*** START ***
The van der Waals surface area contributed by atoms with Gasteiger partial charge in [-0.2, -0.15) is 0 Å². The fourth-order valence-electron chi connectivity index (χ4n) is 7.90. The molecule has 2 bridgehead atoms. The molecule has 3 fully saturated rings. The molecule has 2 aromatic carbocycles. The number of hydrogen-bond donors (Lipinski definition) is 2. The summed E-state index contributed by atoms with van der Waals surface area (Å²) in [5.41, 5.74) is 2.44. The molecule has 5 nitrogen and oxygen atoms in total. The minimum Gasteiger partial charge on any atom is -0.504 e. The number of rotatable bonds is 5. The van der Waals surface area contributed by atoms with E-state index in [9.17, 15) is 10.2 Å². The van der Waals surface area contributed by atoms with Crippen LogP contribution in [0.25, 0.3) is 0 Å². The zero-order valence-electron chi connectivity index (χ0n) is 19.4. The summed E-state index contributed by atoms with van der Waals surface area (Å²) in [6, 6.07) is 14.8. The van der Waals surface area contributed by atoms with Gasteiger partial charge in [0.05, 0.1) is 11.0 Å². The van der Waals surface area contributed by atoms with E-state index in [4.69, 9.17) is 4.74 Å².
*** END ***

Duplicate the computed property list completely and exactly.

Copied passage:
The van der Waals surface area contributed by atoms with Gasteiger partial charge in [-0.2, -0.15) is 0 Å². The fourth-order valence-electron chi connectivity index (χ4n) is 7.90. The molecule has 2 bridgehead atoms. The molecule has 3 fully saturated rings. The molecule has 2 aromatic carbocycles. The number of hydrogen-bond donors (Lipinski definition) is 2. The summed E-state index contributed by atoms with van der Waals surface area (Å²) in [5.41, 5.74) is 2.44. The molecule has 5 nitrogen and oxygen atoms in total. The minimum Gasteiger partial charge on any atom is -0.504 e. The number of rotatable bonds is 5. The van der Waals surface area contributed by atoms with E-state index in [9.17, 15) is 10.2 Å². The van der Waals surface area contributed by atoms with Crippen LogP contribution in [0.25, 0.3) is 0 Å². The zero-order valence-electron chi connectivity index (χ0n) is 19.4. The summed E-state index contributed by atoms with van der Waals surface area (Å²) in [6, 6.07) is 14.8. The van der Waals surface area contributed by atoms with Gasteiger partial charge in [0.05, 0.1) is 11.0 Å². The van der Waals surface area contributed by atoms with E-state index in [4.69, 9.17) is 4.74 Å².